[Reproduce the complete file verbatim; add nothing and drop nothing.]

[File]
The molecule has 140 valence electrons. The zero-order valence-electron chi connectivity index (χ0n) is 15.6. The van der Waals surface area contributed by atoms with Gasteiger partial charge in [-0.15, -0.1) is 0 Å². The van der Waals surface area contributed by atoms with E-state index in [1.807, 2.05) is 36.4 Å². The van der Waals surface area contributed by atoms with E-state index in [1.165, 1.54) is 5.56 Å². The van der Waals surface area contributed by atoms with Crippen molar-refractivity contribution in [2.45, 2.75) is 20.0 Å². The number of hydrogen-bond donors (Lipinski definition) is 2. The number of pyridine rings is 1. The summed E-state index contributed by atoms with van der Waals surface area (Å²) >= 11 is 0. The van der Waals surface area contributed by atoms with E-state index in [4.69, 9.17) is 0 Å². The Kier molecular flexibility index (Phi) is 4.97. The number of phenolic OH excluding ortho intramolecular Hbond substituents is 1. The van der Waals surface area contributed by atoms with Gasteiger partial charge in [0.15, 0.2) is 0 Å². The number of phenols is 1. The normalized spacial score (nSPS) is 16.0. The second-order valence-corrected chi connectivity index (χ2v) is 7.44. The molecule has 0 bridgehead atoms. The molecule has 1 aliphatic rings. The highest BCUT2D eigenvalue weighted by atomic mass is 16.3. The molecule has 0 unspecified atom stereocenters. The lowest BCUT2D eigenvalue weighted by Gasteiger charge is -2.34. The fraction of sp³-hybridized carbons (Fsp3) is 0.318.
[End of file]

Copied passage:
The molecule has 140 valence electrons. The zero-order valence-electron chi connectivity index (χ0n) is 15.6. The van der Waals surface area contributed by atoms with Gasteiger partial charge in [-0.15, -0.1) is 0 Å². The van der Waals surface area contributed by atoms with E-state index in [1.807, 2.05) is 36.4 Å². The van der Waals surface area contributed by atoms with E-state index in [1.165, 1.54) is 5.56 Å². The van der Waals surface area contributed by atoms with Crippen molar-refractivity contribution in [2.45, 2.75) is 20.0 Å². The number of hydrogen-bond donors (Lipinski definition) is 2. The number of pyridine rings is 1. The summed E-state index contributed by atoms with van der Waals surface area (Å²) >= 11 is 0. The van der Waals surface area contributed by atoms with E-state index in [4.69, 9.17) is 0 Å². The Kier molecular flexibility index (Phi) is 4.97. The number of phenolic OH excluding ortho intramolecular Hbond substituents is 1. The van der Waals surface area contributed by atoms with Gasteiger partial charge in [0.15, 0.2) is 0 Å². The number of phenols is 1. The normalized spacial score (nSPS) is 16.0. The second-order valence-corrected chi connectivity index (χ2v) is 7.44. The molecule has 0 bridgehead atoms. The molecule has 1 aliphatic rings. The highest BCUT2D eigenvalue weighted by atomic mass is 16.3. The molecule has 0 unspecified atom stereocenters. The lowest BCUT2D eigenvalue weighted by Gasteiger charge is -2.34. The fraction of sp³-hybridized carbons (Fsp3) is 0.318.